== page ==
There is rarely a stop in a coffee shop lately that does not spur up some conversation about the roller coaster economy and/or the absolute mess we are experiencing with health-care. Both were also recent topics in the San Francisco Chronicle – another amazing article, Health Care Bartering – Just What the Doctor Ordered spells out some facts that absolutely astound!
FACT: Those physicians, who are in a practice setting that allows bartering, are jumping on the band wagon – either in hopes of providing more services to families in their communities who simply cannot otherwise afford health-care – or perhaps in seeing the ability to tap into other products and services which they may not so easily afford themselves in a lagging economy. Consider: medical services for music lessons; website services for dental care; and other unorthodox forms of payment as the shared “need” reveals. Imagine trading your skill set for a luxury meal at a Sushi restaurant!
FACT: Some healthcare providers are open to the risk of direct patient bartering; others require what they consider the safety of an exchange.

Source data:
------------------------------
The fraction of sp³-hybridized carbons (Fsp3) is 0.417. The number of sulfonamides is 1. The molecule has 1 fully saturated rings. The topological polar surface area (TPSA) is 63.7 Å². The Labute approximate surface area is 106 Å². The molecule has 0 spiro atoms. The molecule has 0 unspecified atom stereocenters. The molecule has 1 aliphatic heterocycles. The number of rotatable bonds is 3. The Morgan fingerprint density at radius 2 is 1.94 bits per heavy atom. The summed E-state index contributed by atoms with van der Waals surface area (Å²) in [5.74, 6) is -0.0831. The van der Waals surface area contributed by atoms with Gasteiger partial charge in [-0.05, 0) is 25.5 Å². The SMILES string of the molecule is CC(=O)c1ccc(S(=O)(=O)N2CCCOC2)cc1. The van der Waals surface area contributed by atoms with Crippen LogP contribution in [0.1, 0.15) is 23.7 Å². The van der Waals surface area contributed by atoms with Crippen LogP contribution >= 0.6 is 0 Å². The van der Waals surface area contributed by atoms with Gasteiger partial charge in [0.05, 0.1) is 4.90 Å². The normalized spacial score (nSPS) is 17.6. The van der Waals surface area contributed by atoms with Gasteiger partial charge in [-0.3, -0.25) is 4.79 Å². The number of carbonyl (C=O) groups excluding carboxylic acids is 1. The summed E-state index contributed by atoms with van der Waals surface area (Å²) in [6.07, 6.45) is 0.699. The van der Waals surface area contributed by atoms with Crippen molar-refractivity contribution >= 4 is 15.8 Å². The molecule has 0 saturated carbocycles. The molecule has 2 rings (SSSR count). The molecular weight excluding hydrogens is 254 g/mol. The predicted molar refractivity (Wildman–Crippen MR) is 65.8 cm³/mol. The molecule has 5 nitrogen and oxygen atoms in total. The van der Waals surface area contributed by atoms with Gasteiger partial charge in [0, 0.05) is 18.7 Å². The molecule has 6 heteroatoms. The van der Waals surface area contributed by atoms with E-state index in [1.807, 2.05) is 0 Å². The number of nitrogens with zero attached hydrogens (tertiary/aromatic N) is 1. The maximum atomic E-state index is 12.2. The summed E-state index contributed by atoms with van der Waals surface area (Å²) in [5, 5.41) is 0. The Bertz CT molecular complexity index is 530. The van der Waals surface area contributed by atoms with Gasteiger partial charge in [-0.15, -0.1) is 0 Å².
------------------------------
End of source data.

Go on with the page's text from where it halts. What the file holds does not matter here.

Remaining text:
- Health care bartering has risen dramatically since the recession began, as people lose their health insurance and consumer spending drops, said Allen Zimmelman, a spokesman for the Bellevue, Wash.-based trade exchange ITEX Corp.
- ITEX Corp. has seen its health care business rise 45 percent over the past year. The exchange, which has 24,000 members, now fosters about $1 million a month in health care bartering.
- Craigslist says overall bartering posts have more than doubled over the past year as the recession took hold.
FACT: There is a full-fledged resurgence of bartering occurring around the country:
- There are about 400 exchanges in the United States, Zimmelman said. The Web site barternews.com offers state-by-state listings.
- These exchanges charge membership and transaction fees, and they also help members deal with tax implications of bartering. Hotel rooms, restaurant meals and services like plumbing are among the more popular items traded.
What trade would you consider to be your most “unorthodox?”